Laying the groundwork: Can the Congo build its own stock market? | Binghamton News – Binghamton University

December 17, 2021 by No Comments

Currently, there are 29 stock exchanges, including two regional exchanges, on the African continent. Several countries have either their own stock markets or belong to a regional stock exchange, which fuel their economies and provide a way for individuals to invest in their country’s future.

The Democratic Republic of the Congo (DRC) isn’t among them. That’s something that Binghamton University Visiting Assistant Professor of Economics Charles Sebuharara would like to see changed.

On Nov. 13, he gave his first international public lecture on stock markets and how they could be introduced into the DRC. It was held on Zoom from the basement of his home and in French, one of his native languages.

Sebuharara is originally from the DRC, and earned his bachelor’s degree in financial management at the University of Kinshasa. After earning his master’s and then his PhD in economics at Binghamton in 1991 and 2005, respectively, he spent two years teaching in Binghamton University’s School of Management before heading to Virginia Tech for postdoctoral studies in finance. At the completion of this program of study, he taught in Virginia Tech’s Department of Finance and for Wake Forest University’s Business School, before returning to Binghamton in 2014. Sebuharara currently also serves as a member of the Investment Advisory Committee of S.E.E.D. Planning Group, LLC., a local financial firm.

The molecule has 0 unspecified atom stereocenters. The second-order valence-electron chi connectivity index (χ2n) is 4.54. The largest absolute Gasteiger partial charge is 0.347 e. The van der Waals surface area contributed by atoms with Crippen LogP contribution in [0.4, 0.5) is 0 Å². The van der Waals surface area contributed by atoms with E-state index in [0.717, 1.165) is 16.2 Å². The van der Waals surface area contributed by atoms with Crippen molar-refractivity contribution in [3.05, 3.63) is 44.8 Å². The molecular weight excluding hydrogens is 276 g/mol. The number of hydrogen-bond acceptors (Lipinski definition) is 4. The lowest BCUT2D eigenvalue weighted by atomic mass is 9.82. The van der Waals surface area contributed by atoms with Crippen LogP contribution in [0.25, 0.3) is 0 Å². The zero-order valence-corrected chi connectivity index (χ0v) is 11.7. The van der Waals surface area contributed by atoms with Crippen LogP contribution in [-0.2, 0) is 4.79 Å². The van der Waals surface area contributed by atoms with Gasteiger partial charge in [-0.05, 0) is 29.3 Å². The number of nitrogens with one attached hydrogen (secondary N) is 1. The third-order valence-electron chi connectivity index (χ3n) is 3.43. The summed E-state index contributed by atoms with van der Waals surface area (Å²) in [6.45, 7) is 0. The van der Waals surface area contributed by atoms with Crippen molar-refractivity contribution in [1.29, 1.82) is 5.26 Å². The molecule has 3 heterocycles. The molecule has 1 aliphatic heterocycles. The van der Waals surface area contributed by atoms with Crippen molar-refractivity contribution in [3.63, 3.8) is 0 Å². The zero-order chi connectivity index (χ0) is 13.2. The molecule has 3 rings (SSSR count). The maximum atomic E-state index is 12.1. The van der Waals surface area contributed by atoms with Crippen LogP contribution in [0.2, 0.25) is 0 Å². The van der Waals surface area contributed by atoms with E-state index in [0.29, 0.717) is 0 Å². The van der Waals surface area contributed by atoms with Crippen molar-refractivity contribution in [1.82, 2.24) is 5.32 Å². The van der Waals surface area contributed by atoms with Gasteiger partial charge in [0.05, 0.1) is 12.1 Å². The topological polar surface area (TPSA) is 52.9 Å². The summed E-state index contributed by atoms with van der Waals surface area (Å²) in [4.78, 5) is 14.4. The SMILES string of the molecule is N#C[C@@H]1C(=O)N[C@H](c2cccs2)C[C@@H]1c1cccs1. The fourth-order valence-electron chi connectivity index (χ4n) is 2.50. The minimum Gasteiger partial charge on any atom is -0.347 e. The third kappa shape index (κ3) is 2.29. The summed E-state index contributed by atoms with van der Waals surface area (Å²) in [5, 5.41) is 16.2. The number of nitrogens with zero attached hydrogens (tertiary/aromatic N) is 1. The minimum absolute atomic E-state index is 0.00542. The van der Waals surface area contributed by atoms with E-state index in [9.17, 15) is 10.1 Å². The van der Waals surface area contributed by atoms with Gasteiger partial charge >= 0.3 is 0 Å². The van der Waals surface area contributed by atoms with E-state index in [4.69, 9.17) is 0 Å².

Sebuharara organized the lecture at the request of some of his former colleagues in the DRC. It was partly inspired by the findings of his undergraduate thesis work on bank credit and investments, and his postgraduate teaching and research work, including his doctoral thesis on aspects of macroeconomics and financial reforms in developing countries. His lecture was attended by a diverse audience from the DRC, the United States and Canada, including professors, a bank executive and a senator from the Congo, as well as the national president of that country’s accounting board.

A former Belgian colony, the DRC has a variety of natural resources, along with well-educated and talented people, Sebuharara pointed out.

“In the Congo, you have many brilliant people with great ideas — entrepreneurs — but unfortunately, the country lacks a robust system that can help them implement those ideas and take them to even higher levels of business success,” he said.

Planting the seeds

Before Sebuharara moved to the United States, he worked for the Central Bank of the Congo, where he was among the first staff members responsible for the implementation of the early government treasury bonds operation, which could have become the precursor of a true securities market in DRC. The initiative has proved unsuccessful. …….



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